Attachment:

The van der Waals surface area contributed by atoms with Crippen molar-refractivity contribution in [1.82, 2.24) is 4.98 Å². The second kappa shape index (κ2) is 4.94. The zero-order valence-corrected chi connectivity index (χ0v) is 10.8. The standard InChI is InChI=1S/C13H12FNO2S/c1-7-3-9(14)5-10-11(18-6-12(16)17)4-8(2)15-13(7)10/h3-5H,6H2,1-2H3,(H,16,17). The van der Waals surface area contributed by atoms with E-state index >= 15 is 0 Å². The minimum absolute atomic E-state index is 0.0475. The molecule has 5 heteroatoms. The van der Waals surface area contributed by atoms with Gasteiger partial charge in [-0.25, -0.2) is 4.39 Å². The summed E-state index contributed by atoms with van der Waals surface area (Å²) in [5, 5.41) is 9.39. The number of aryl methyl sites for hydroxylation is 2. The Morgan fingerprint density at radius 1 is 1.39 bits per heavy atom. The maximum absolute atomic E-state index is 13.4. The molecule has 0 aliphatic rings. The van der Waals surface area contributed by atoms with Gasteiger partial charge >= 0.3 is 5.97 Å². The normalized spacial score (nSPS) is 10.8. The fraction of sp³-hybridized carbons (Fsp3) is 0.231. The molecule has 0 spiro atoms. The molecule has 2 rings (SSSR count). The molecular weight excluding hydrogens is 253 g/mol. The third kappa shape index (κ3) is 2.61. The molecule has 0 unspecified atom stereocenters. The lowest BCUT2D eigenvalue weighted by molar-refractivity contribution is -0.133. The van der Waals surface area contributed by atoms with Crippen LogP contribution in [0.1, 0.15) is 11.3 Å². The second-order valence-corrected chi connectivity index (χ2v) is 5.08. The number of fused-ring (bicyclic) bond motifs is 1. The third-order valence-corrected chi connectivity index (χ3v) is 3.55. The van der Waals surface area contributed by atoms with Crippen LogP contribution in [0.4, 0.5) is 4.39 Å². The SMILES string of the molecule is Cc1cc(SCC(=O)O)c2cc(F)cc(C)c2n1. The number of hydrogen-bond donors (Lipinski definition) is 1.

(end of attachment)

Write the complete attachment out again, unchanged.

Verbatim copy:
The van der Waals surface area contributed by atoms with Crippen molar-refractivity contribution in [1.82, 2.24) is 4.98 Å². The second kappa shape index (κ2) is 4.94. The zero-order valence-corrected chi connectivity index (χ0v) is 10.8. The standard InChI is InChI=1S/C13H12FNO2S/c1-7-3-9(14)5-10-11(18-6-12(16)17)4-8(2)15-13(7)10/h3-5H,6H2,1-2H3,(H,16,17). The van der Waals surface area contributed by atoms with E-state index >= 15 is 0 Å². The minimum absolute atomic E-state index is 0.0475. The molecule has 5 heteroatoms. The van der Waals surface area contributed by atoms with Gasteiger partial charge in [-0.25, -0.2) is 4.39 Å². The summed E-state index contributed by atoms with van der Waals surface area (Å²) in [5, 5.41) is 9.39. The number of aryl methyl sites for hydroxylation is 2. The Morgan fingerprint density at radius 1 is 1.39 bits per heavy atom. The maximum absolute atomic E-state index is 13.4. The molecule has 0 aliphatic rings. The van der Waals surface area contributed by atoms with Gasteiger partial charge >= 0.3 is 5.97 Å². The normalized spacial score (nSPS) is 10.8. The fraction of sp³-hybridized carbons (Fsp3) is 0.231. The molecule has 0 spiro atoms. The molecule has 2 rings (SSSR count). The molecular weight excluding hydrogens is 253 g/mol. The third kappa shape index (κ3) is 2.61. The molecule has 0 unspecified atom stereocenters. The lowest BCUT2D eigenvalue weighted by molar-refractivity contribution is -0.133. The van der Waals surface area contributed by atoms with Crippen LogP contribution in [0.1, 0.15) is 11.3 Å². The second-order valence-corrected chi connectivity index (χ2v) is 5.08. The number of fused-ring (bicyclic) bond motifs is 1. The third-order valence-corrected chi connectivity index (χ3v) is 3.55. The van der Waals surface area contributed by atoms with Crippen LogP contribution in [0.4, 0.5) is 4.39 Å². The SMILES string of the molecule is Cc1cc(SCC(=O)O)c2cc(F)cc(C)c2n1. The number of hydrogen-bond donors (Lipinski definition) is 1.